The rest of this article is only available to active members of Questia

Already a member? Log in now.

Notes for this article

Add a new note
If you are trying to select text to create highlights or citations, remember that you must now click or tap on the first word, and then click or tap on the last word.
One moment ...
Default project is now your active project.
Project items
Notes
Cite this article

Cited article

Style
Citations are available only to our active members.
Buy instant access to cite pages or passages in MLA 8, MLA 7, APA and Chicago citation styles.

(Einhorn, 1992, p. 25)

(Einhorn 25)

(Einhorn 25)

1. Lois J. Einhorn, Abraham Lincoln, the Orator: Penetrating the Lincoln Legend (Westport, CT: Greenwood Press, 1992), 25, http://www.questia.com/read/27419298.

Note: primary sources have slightly different requirements for citation. Please see these guidelines for more information.

Cited article

African Indigenous Languages and the Advancement of African Philosophy
Settings

Settings

Typeface
Text size Smaller Larger Reset View mode
Search within

Search within this article

Look up

Look up a word

  • Dictionary
  • Thesaurus
Please submit a word or phrase above.
Print this page

Print this page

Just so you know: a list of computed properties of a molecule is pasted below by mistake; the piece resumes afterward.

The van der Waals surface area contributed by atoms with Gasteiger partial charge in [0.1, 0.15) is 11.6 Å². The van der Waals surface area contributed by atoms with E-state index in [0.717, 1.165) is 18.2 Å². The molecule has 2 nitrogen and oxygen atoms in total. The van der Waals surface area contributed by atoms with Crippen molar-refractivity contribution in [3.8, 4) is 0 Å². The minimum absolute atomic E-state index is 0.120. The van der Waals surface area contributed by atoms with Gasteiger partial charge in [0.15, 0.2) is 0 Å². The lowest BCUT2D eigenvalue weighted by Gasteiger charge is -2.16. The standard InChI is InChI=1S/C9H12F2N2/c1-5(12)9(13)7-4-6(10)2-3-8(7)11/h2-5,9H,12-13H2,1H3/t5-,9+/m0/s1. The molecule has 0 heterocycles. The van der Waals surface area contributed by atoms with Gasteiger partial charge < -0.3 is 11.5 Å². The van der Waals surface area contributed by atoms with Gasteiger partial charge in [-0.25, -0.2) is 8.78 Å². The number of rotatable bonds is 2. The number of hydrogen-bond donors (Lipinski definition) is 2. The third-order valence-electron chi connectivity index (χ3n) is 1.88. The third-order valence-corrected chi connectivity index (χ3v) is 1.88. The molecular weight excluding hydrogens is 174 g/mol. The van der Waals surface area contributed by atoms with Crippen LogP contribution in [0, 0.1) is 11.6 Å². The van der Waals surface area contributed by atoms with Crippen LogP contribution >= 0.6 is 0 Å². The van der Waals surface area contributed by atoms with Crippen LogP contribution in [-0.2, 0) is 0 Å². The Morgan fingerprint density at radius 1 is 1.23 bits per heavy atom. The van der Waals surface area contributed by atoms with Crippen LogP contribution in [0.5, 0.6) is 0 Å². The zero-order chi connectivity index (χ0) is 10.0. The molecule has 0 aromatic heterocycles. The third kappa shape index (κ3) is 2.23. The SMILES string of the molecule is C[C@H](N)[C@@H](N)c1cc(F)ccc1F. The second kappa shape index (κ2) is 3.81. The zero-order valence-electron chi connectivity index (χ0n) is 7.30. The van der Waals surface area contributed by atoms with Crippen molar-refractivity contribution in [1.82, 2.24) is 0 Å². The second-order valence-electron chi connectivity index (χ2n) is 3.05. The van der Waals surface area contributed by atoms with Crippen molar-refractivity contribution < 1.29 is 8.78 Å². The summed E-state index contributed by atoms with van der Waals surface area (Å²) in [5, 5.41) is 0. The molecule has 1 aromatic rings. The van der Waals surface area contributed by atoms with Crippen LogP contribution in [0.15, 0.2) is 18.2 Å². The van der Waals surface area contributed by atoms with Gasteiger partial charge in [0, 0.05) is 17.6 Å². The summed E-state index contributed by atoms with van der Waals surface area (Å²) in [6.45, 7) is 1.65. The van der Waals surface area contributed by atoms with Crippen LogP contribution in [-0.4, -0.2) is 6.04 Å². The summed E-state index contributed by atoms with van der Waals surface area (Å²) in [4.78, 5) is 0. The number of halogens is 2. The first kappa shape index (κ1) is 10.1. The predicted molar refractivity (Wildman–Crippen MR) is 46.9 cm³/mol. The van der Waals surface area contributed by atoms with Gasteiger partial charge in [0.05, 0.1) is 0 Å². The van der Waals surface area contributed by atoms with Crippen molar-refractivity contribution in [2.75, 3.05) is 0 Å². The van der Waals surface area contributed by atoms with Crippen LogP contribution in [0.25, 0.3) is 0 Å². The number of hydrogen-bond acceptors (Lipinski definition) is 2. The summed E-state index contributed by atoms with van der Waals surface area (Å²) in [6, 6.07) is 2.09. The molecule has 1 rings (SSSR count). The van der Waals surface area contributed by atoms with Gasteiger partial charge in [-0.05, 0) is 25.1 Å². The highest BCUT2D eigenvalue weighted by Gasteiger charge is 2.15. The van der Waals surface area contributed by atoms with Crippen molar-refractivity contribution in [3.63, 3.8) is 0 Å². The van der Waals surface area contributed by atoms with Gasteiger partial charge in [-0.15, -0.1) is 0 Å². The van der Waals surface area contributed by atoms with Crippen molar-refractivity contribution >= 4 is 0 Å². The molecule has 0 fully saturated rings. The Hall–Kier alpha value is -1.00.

Why can't I print more than one page at a time?

Help
Full screen
Items saved from this article
  • Highlights & Notes
  • Citations
Some of your highlights are legacy items.

Highlights saved before July 30, 2012 will not be displayed on their respective source pages.

You can easily re-create the highlights by opening the book page or article, selecting the text, and clicking “Highlight.”

matching results for page

    Questia reader help

    How to highlight and cite specific passages

    1. Click or tap the first word you want to select.
    2. Click or tap the last word you want to select, and you’ll see everything in between get selected.
    3. You’ll then get a menu of options like creating a highlight or a citation from that passage of text.

    OK, got it!

    Cited passage

    Style
    Citations are available only to our active members.
    Buy instant access to cite pages or passages in MLA 8, MLA 7, APA and Chicago citation styles.

    "Portraying himself as an honest, ordinary person helped Lincoln identify with his audiences." (Einhorn, 1992, p. 25).

    "Portraying himself as an honest, ordinary person helped Lincoln identify with his audiences." (Einhorn 25)

    "Portraying himself as an honest, ordinary person helped Lincoln identify with his audiences." (Einhorn 25)

    "Portraying himself as an honest, ordinary person helped Lincoln identify with his audiences."1

    1. Lois J. Einhorn, Abraham Lincoln, the Orator: Penetrating the Lincoln Legend (Westport, CT: Greenwood Press, 1992), 25, http://www.questia.com/read/27419298.

    Cited passage

    Thanks for trying Questia!

    Please continue trying out our research tools, but please note, full functionality is available only to our active members.

    Your work will be lost once you leave this Web page.

    Buy instant access to save your work.

    Already a member? Log in now.

    Search by... Author
    Show... All Results Primary Sources Peer-reviewed

    Oops!

    An unknown error has occurred. Please click the button below to reload the page. If the problem persists, please try again in a little while.